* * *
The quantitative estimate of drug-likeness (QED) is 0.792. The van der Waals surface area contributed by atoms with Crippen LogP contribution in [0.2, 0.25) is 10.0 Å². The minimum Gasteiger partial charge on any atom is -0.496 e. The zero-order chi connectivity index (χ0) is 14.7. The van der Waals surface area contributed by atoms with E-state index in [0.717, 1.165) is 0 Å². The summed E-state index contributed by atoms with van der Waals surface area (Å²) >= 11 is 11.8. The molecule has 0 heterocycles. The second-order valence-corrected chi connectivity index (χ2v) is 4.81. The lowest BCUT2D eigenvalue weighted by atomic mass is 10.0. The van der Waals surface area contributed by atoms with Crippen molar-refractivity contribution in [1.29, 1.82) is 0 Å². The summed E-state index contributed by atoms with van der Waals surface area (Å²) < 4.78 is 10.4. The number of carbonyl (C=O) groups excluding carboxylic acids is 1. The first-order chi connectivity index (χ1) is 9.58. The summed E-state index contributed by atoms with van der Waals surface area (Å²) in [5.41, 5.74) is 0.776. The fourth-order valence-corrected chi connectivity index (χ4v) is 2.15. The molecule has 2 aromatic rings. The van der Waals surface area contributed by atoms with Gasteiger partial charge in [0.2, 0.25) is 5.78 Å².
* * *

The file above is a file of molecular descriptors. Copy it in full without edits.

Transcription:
The quantitative estimate of drug-likeness (QED) is 0.792. The van der Waals surface area contributed by atoms with Crippen LogP contribution in [0.2, 0.25) is 10.0 Å². The minimum Gasteiger partial charge on any atom is -0.496 e. The zero-order chi connectivity index (χ0) is 14.7. The van der Waals surface area contributed by atoms with E-state index in [0.717, 1.165) is 0 Å². The summed E-state index contributed by atoms with van der Waals surface area (Å²) >= 11 is 11.8. The molecule has 0 heterocycles. The second-order valence-corrected chi connectivity index (χ2v) is 4.81. The lowest BCUT2D eigenvalue weighted by atomic mass is 10.0. The van der Waals surface area contributed by atoms with Crippen molar-refractivity contribution in [1.29, 1.82) is 0 Å². The summed E-state index contributed by atoms with van der Waals surface area (Å²) < 4.78 is 10.4. The number of carbonyl (C=O) groups excluding carboxylic acids is 1. The first-order chi connectivity index (χ1) is 9.58. The summed E-state index contributed by atoms with van der Waals surface area (Å²) in [5.41, 5.74) is 0.776. The fourth-order valence-corrected chi connectivity index (χ4v) is 2.15. The molecule has 2 aromatic rings. The van der Waals surface area contributed by atoms with Gasteiger partial charge in [0.2, 0.25) is 5.78 Å².